Background: Cervical cancer ranks the second most frequent cancer in Indonesian women. In Indonesia, human papillomavirus (HPV) vaccine acceptance has not been studied before. Objective: To determine parental HPV vaccine acceptance in Indonesia, and factors that influence their decision. Factors include sociodemographic factors, knowledge of HPV, HPV vaccination and cervical cancer, health beliefs about cervical cancer, and attitudes towards vaccination in general. Methods: 746 parents, with at least 1 daughter aged 0-14, were interviewed using questionnaires based on published and adjusted interviews. Interviews were done in sub district public health centers, general governmental hospitals, and via house-visits, in 5 Indonesian provinces. Results: Parental HPV vaccine acceptance was 96.1%. Logistic regression revealed that age, beliefs regarding cervical cancer, and attitudes towards vaccination in general were significantly associated with HPV vaccine acceptance. Of the participants, 66.0%, 16.6%, and 15.8% had heard about cervical cancer, HPV, and HPV vaccination respectively. The mean total knowledge score was 1.91(Standard Deviation 2.31) on a 0-8 scale. Health beliefs about cervical cancer and attitudes towards vaccination in general were positive. Participants named the high cost of the vaccine, fear for side-effects, and chosen vaccination locations as possible barriers towards HPV vaccine implementation. Discussion: Parental HPV vaccine acceptance is high, but knowledge about HPV and cervical cancer is low. During HPV vaccination programs, focus should not only be on providing information, but also on existing beliefs and attitudes towards cervical cancer and vaccination in general. If HPV vaccination programs were to be implemented in Indonesia, the indicated barriers should be taken into account.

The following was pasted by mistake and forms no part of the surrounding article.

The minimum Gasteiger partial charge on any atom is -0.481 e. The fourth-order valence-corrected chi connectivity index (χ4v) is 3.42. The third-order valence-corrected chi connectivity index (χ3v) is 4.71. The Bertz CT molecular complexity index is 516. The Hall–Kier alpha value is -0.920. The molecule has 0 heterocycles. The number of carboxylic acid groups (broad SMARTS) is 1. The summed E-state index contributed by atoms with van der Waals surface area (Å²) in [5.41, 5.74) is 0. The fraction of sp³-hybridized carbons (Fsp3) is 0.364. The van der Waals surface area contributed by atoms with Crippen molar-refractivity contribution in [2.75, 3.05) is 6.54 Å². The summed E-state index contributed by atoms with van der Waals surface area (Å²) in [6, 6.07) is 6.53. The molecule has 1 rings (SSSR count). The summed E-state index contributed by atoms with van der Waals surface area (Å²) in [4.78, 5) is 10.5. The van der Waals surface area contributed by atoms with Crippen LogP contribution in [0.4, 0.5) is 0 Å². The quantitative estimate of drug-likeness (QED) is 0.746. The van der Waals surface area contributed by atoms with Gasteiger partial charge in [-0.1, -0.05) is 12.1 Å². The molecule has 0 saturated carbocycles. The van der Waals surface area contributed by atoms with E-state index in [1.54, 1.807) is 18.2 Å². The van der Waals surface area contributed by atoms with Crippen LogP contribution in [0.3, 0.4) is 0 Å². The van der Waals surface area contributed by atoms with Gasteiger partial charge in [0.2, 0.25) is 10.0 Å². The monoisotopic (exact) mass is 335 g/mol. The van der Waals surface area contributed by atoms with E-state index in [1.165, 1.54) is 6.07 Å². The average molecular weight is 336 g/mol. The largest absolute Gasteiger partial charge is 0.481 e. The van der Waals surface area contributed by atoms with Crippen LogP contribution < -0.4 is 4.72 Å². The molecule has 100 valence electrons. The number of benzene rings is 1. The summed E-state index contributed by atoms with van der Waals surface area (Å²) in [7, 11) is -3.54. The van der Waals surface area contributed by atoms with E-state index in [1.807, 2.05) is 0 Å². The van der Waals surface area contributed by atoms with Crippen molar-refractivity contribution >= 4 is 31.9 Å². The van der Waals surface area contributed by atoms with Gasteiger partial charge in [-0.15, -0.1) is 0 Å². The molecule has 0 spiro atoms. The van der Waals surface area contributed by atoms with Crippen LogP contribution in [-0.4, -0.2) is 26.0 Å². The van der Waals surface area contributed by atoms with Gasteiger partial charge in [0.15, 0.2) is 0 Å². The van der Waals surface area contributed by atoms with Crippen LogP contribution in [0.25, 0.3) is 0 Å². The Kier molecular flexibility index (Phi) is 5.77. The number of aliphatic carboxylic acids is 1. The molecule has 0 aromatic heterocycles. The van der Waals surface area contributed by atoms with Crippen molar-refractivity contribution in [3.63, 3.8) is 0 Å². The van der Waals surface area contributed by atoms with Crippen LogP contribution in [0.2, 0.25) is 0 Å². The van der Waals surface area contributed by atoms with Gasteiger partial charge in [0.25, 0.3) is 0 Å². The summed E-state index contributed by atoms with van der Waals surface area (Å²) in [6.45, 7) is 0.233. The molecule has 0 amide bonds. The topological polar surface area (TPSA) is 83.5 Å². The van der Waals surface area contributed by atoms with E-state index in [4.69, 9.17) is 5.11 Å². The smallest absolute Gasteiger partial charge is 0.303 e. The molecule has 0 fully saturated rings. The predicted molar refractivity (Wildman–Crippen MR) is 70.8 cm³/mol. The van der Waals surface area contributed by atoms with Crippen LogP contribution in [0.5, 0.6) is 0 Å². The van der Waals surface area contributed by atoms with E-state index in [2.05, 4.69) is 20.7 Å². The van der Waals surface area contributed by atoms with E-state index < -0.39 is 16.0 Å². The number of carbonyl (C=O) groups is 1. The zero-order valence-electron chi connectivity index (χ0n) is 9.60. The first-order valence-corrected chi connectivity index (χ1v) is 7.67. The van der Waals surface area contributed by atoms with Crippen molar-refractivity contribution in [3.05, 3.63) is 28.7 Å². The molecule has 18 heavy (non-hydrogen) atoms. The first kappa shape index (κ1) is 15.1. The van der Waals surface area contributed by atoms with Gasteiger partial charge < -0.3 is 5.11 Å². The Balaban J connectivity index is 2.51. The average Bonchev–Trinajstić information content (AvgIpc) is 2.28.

- Cervical cancer
- HPV vaccination